Ramps and landforms give joggers and others shifting perspectives. 

During the latter years of the Postal Service’s occupancy, this parcel conveyed the exact opposite impression—one somewhere between repulsion and outright menace. “I remember it as not just a parking lot,” says Cohen, “but an ugly, dirty parking lot with broken-down vehicles parked there.”

Cohen also recalls that University trustees have been thinking about acquiring and transforming that real estate at least as far back as when Al Shoemaker W’60 Hon’95 chaired the board, beginning in the mid-1980s. When Ed Rendell C’65 Hon’00 became Philadelphia’s mayor in 1992, with Cohen as his chief of staff, then-Penn President Sheldon Hackney Hon’93 wasted no time in trying to enlist Rendell’s support.

“One of the first meetings that I remember was Sheldon coming in to meet with Ed and with me,” Cohen says. “He had little mini architectural plans and drawings—[though] not necessarily for a park.” 

To the two alumni freshly in charge of the city, the idea seemed “audacious,” in Cohen’s recollection. “I don’t know that we saw any reality to it at the time. We didn’t think or know that the Postal Service was interested in selling. But it certainly showed some foresight by the University. And it stuck in our minds.”

The idea was still just that—an idea—nine years later when Cohen became a University trustee. But the landscape had shifted. The Postal Service was on the cusp of building a modern mail-sorting facility near the airport that would render its 1935 building on the banks of the Schuylkill between Market and Chestnut streets obsolete.  

Nevertheless, acquiring the land remained a daunting prospect. Though the USPS was ready to sell, it wanted the entire tract of land—the historic building, the adjacent truck-terminal annex, plus the open tract between the Walnut and South Street bridges—included in the purchase. But Penn didn’t want the historic building. 

“It’s a million square feet,” observes Penn executive vice president Craig Carnaroli W’85. “It would have taken anywhere between $5 million and $10 million [a year] just to maintain it,” and a great deal more to overhaul the interior for whatever tenants could be found to occupy all that space.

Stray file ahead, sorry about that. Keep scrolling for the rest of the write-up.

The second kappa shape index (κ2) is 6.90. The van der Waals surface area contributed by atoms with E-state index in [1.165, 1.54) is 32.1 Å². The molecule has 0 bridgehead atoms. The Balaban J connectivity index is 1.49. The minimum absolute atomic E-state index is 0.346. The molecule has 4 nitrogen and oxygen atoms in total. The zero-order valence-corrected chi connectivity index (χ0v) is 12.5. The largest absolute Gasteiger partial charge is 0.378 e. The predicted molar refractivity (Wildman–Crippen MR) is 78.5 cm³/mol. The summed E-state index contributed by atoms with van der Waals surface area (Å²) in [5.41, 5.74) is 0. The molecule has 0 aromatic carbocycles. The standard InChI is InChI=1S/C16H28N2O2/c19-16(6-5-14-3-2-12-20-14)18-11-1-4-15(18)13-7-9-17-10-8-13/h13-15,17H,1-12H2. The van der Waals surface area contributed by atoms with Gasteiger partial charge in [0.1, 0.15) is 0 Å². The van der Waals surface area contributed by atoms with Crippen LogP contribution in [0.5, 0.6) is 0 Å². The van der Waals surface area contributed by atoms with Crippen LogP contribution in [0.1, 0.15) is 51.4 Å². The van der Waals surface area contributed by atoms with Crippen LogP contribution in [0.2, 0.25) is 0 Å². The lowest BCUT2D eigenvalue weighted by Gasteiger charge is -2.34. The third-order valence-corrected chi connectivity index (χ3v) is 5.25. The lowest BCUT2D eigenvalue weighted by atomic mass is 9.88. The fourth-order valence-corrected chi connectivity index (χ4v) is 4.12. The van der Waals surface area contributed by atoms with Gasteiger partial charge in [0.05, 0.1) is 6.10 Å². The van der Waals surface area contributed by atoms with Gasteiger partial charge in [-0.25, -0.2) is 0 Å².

Then there was concern about whether Penn could meet the price—a figure not released publicly but estimated in news reports to be around $50 million—as well as the cost of subsequently developing 14 acres of what was essentially industrial brownfield in a flood zone. 

“It began to be a bit of a joke,” Cohen says. “I mean, if you think about it, it took 15 years to make an offer.”

The Paley bridge provides access from Franklin Field to the park.

Nevertheless, “there was unanimity that if you could gain control of this real estate, it was something the University had to do,” he adds. “Particularly if it was going to be sold, how could you let someone else buy it, and seal off that development opportunity in the future? There’s no way as trustees that we wanted to see that land go to another developer.”

After the University’s offer was accepted in 2004, it took another three years to actually close on the land. To acquire the undeveloped portion without being saddled with the buildings, Penn welcomed Brandywine Realty, a publicly traded real-estate investment trust, into the transaction. The University bought the entire parcel, then immediately turned around and sold the historic building to Brandywine—which, as a for-profit entity, could make use of the associated historic-preservation tax credits resulting from its estimated $265 million rehabilitation of the structure. Brandywine’s tenant for the building is the Internal Revenue Service, which accepted a 20-year lease in a deal that kept 5,100 workers in Philadelphia after the agency shuttered its old facility in the northeast section of the city.

Brandywine also signed a 90-year ground lease with Penn for the adjacent annex facility between Chestnut and Walnut streets, with the understanding that it would be replaced by a parking garage (which Brandywine has done) and then a mixed-use development incorporating office space, street-level retail, and possibly residential and hotel components (which it has yet to do). 

At the end of the day on August 31, 2007, the University at long last had a campus that stretched all the way to the Schuylkill River.

The distinctive “weave” bridge spans Amtrak’s Northeast corridor, right behind the 12 tennis courts.

Once the University had the land, the challenge shifted to implementing a design capable of accomplishing several goals that weren’t all in mutual alignment. First of all, the Division of Recreation and Intercollegiate Athletics wanted more space—including some that could be adaptable for winter use. Second, Penn’s leadership wanted the new park to dovetail with the University’s Climate Action Plan [“Red and Blue Makes Green,” Nov | Dec 2009], with its goals for energy conservation and sustainable design. Third, the athletic fields and tennis courts would also need to coexist with un-programmed space intended to serve as a public amenity. Finally—and perhaps most trickily—the whole assemblage would need to fit into a space variously bordered or bisected by elevated freight-train tracks, a light-rail commuter line, the Schuylkill Expressway, Amtrak’s Northeast corridor, and streets situated 30 feet above ground level.